• Authors can archive pre-print (i.e., pre-refereeing)
  • Authors can archive post-print (i.e., final draft post-refereeing)
  • Authors can archive publisher's version/PDF

1.6. After Acceptance

After the manuscript has been accepted, authors will receive a PDF version of the manuscripts for authorization, as it should look in printed version of MJSSM. Authors should carefully check for omissions. Reporting errors after this point will not be possible and the Editorial Board will not be eligible for them.

Should there be any errors, authors should report them to the Office e-mail address office@mjssm.me. If there are not any errors authors should also write a short e-mail stating that they agree with the received version.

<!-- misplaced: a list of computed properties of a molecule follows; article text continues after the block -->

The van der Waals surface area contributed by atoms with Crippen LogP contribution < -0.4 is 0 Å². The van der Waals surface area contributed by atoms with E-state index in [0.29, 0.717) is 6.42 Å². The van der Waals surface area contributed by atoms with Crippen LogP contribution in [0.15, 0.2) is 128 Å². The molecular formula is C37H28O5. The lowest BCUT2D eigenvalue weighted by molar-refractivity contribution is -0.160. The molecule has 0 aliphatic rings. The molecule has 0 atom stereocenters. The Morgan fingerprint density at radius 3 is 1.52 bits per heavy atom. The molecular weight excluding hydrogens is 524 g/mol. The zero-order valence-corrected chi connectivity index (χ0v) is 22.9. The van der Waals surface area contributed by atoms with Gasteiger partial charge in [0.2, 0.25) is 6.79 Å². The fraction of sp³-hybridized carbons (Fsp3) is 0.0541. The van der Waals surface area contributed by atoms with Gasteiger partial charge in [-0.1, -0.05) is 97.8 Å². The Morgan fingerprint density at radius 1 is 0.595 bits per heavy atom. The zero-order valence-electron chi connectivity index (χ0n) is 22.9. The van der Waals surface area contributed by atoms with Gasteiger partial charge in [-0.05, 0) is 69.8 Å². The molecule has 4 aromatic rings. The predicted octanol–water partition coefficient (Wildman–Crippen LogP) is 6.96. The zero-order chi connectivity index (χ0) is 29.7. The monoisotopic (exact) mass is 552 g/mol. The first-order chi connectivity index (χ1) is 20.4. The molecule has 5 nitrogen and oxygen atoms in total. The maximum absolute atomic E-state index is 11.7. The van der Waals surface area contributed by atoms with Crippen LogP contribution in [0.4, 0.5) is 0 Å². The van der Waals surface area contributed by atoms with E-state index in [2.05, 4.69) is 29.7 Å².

1.7. Code of Conduct Ethics Committee of Publications

MJSSM is hosting the Code of Conduct Ethics Committee of Publications of the COPE (the Committee on Publication Ethics), which provides a forum for publishers and Editors of scientific journals to discuss issues relating to the integrity of the work submitted to or published in their journals.


2.1. Title Page

The first page of the manuscripts should be the title page, containing: title, type of publication, running head, authors, affiliations, corresponding author, and manuscript information. See example:

Transfer of Learning on a Spatial Memory Task between the Blind and Sighted People Spatial Memory among Blind and Sighted

Original Scientific Paper

Transfer of learning on a spatial memory task

Selcuk Akpinar1, Stevo Popović1,2, Sadettin Kirazci1

1Middle East Technical University, Physical Education and Sports Department, Ankara, Turkey

2University of Montenegro, Faculty for Sport and Physical Education, Niksic, Montenegro

Corresponding author:

S. Popovic

University of Montenegro

Faculty for Sport and Physical Education

Narodne omladine bb, 84000 Niksic, Montenegro

E-mail: stevop@ac.me

Word count: 2,980